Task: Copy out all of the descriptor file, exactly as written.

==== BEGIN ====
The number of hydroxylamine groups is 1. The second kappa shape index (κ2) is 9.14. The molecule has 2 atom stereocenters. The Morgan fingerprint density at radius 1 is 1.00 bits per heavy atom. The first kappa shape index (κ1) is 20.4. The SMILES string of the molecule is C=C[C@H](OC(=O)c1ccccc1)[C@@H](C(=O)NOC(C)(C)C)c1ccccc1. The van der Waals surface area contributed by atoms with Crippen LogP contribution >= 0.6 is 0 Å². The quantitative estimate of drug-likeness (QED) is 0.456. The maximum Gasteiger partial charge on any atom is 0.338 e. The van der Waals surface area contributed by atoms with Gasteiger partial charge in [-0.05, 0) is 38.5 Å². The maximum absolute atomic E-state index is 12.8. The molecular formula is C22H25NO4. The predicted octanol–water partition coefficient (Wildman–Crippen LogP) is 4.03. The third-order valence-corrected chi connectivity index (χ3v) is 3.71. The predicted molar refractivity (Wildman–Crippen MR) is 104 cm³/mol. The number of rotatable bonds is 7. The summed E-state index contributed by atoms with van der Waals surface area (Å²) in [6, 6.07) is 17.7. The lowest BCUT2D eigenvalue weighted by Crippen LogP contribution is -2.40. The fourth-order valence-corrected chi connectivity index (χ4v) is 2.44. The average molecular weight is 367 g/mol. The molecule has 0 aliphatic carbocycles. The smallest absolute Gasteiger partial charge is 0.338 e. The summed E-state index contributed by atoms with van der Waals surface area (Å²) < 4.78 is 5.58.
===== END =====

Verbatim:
The number of hydroxylamine groups is 1. The second kappa shape index (κ2) is 9.14. The molecule has 2 atom stereocenters. The Morgan fingerprint density at radius 1 is 1.00 bits per heavy atom. The first kappa shape index (κ1) is 20.4. The SMILES string of the molecule is C=C[C@H](OC(=O)c1ccccc1)[C@@H](C(=O)NOC(C)(C)C)c1ccccc1. The van der Waals surface area contributed by atoms with Crippen LogP contribution >= 0.6 is 0 Å². The quantitative estimate of drug-likeness (QED) is 0.456. The maximum Gasteiger partial charge on any atom is 0.338 e. The van der Waals surface area contributed by atoms with Gasteiger partial charge in [-0.05, 0) is 38.5 Å². The maximum absolute atomic E-state index is 12.8. The molecular formula is C22H25NO4. The predicted octanol–water partition coefficient (Wildman–Crippen LogP) is 4.03. The third-order valence-corrected chi connectivity index (χ3v) is 3.71. The predicted molar refractivity (Wildman–Crippen MR) is 104 cm³/mol. The number of rotatable bonds is 7. The summed E-state index contributed by atoms with van der Waals surface area (Å²) in [6, 6.07) is 17.7. The lowest BCUT2D eigenvalue weighted by Crippen LogP contribution is -2.40. The fourth-order valence-corrected chi connectivity index (χ4v) is 2.44. The average molecular weight is 367 g/mol. The molecule has 0 aliphatic carbocycles. The smallest absolute Gasteiger partial charge is 0.338 e. The summed E-state index contributed by atoms with van der Waals surface area (Å²) < 4.78 is 5.58.